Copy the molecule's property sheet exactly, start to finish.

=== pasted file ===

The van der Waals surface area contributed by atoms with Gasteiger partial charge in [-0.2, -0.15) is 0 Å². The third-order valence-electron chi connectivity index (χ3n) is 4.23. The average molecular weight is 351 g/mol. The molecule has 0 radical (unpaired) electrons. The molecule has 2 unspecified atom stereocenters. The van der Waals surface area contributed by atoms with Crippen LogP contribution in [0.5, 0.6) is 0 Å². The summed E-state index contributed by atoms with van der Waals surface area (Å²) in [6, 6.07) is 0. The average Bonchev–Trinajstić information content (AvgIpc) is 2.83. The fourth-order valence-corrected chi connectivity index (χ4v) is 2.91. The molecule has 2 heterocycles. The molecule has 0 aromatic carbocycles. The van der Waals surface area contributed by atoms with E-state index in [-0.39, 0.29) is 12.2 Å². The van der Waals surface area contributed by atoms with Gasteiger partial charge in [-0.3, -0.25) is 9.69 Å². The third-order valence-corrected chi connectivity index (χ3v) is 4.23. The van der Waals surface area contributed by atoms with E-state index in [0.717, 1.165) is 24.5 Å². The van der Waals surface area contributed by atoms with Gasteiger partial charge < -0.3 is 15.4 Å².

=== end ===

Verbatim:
The van der Waals surface area contributed by atoms with Gasteiger partial charge in [-0.2, -0.15) is 0 Å². The third-order valence-electron chi connectivity index (χ3n) is 4.23. The average molecular weight is 351 g/mol. The molecule has 0 radical (unpaired) electrons. The molecule has 2 unspecified atom stereocenters. The van der Waals surface area contributed by atoms with Crippen LogP contribution in [0.5, 0.6) is 0 Å². The summed E-state index contributed by atoms with van der Waals surface area (Å²) in [6, 6.07) is 0. The average Bonchev–Trinajstić information content (AvgIpc) is 2.83. The fourth-order valence-corrected chi connectivity index (χ4v) is 2.91. The molecule has 2 heterocycles. The molecule has 0 aromatic carbocycles. The van der Waals surface area contributed by atoms with E-state index in [-0.39, 0.29) is 12.2 Å². The van der Waals surface area contributed by atoms with Gasteiger partial charge in [-0.3, -0.25) is 9.69 Å². The third-order valence-corrected chi connectivity index (χ3v) is 4.23. The van der Waals surface area contributed by atoms with E-state index in [0.717, 1.165) is 24.5 Å². The van der Waals surface area contributed by atoms with Gasteiger partial charge < -0.3 is 15.4 Å².